Tuesday, October 06, 2009

Stocked Exchange

From Jonathan Cohn:

Ten years from now, if health care reform is a boondoggle, you might be able to trace that failure back to a decision in the wee hours of last week's Senate Finance Committee hearings.

It happened on Thursday night, just before midnight, when John Kerry put forward an amendment. It was amendment C-8: "Empowering State Exchanges to be Prudent Purchasers." The title may sound innocuous, if a bit arcane. But if you've followed the health care reform debate, then you know (or should know) that anything involving the insurance exchanges is important.

And Kerry's amendment is very important.
The bills moving through Congress all set up exchanges modeled more or less on what Massachusetts has done. But there are a few critical differences. Among the most important is a difference in how the exchanges would select which plans to offer people.

In the bills that passed three House committees and the Senate Health, Education, Labor, and Pensions (HELP) Committee, the exchange would be a "prudent purchaser." In other words, it would have a staff that bargained with insurers to bring down premiums--and that made sure all plans lived up to strict guidelines for coverage and customer service. In effect, any insurer that wants to offer coverage through the exchanges has to get the equivalent of a "Good Housekeeping Seal of Approval" from the administrators. This is precisely how it works in Massachusetts.

By contrast, the Senate Finance bill envisions much weaker exchanges. Instead of choosing which plans to make available, the exchange administrators would, by law, have to accept any plan that meets a relatively minimal set of standards.

Jon Kingsdale, who runs the Massachusetts exchange, calls that a recipe for "policy disaster," as consumers faced a dizzying array of more expensive, less regulated choices. "It would be like telling your grocery store they have to offer every single kind of bread baked by every single bakery. ... The exchanges would be nothing more than an automated Yellow Pages."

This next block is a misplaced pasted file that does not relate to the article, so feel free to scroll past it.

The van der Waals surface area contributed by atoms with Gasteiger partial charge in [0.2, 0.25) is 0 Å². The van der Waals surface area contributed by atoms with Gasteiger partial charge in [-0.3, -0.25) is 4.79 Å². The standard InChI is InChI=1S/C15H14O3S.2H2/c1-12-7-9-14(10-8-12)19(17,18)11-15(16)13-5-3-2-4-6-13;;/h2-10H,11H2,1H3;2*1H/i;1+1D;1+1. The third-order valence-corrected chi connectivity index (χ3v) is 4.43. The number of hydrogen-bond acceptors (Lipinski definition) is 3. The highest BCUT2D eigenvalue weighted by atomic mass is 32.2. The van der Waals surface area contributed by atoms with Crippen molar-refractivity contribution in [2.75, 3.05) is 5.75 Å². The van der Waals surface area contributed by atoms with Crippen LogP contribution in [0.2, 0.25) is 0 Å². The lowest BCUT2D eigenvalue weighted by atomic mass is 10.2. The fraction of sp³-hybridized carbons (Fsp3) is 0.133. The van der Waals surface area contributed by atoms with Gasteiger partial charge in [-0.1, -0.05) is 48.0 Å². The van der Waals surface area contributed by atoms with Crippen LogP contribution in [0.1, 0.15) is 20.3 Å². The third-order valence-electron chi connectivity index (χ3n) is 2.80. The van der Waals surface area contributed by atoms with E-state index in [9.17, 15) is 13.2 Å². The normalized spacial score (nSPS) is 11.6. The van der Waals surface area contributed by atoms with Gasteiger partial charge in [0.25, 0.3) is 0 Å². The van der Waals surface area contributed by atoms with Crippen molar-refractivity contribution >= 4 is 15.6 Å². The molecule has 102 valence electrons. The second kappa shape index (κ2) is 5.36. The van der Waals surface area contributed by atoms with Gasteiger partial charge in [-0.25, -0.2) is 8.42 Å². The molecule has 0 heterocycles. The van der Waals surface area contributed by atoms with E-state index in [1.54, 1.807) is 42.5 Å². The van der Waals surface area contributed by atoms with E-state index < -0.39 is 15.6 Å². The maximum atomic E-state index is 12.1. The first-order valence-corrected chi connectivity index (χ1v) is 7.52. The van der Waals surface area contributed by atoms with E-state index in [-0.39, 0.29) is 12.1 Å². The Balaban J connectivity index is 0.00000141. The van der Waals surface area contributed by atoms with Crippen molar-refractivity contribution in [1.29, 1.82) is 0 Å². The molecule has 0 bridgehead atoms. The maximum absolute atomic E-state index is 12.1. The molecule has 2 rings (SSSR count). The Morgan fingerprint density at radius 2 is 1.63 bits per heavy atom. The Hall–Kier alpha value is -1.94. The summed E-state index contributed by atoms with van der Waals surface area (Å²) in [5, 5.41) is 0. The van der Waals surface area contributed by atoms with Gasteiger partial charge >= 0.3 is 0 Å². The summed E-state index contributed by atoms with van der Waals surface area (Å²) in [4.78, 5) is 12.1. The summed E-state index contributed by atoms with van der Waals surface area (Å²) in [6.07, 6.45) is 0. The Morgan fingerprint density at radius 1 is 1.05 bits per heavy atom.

Kingsdale is among several Massachusetts-based policy experts who have been ringing the alarm bells about this flaw in the Finance bill. And it's no coincidence that it's a Massachusetts senator, Kerry, who now proposed to fix it by giving the exchanges the same powers envisioned in the House and HELP bills.

But when Kerry introduced his plan last week, he couldn't get the votes to pass it. The reason, several sources on Capitol Hill say, was opposition from Olympia Snowe, the Maine Republican who also sits on Senate Finance. Snowe seems to be concerned that a more aggressive exchange would amount to more government--which, in fact, it would be. But, as Massachusetts has shown, sometimes more government is exactly what health care needs.

Chances are reasonably good that Kerry's vision of reform will prevail, if not during the Senate floor debate then afterwards, when a conference committee merges whatever passes from the two congressional chambers. But it's not a sure thing, which is why this seemingly narrow question deserves a lot more attention.

Exchange design doesn't get the attention of controversies like the public option, abortion, or supposed death panels. In the long run, though, it could be far more decisive in whether reform works.
Read it all at The New Republic

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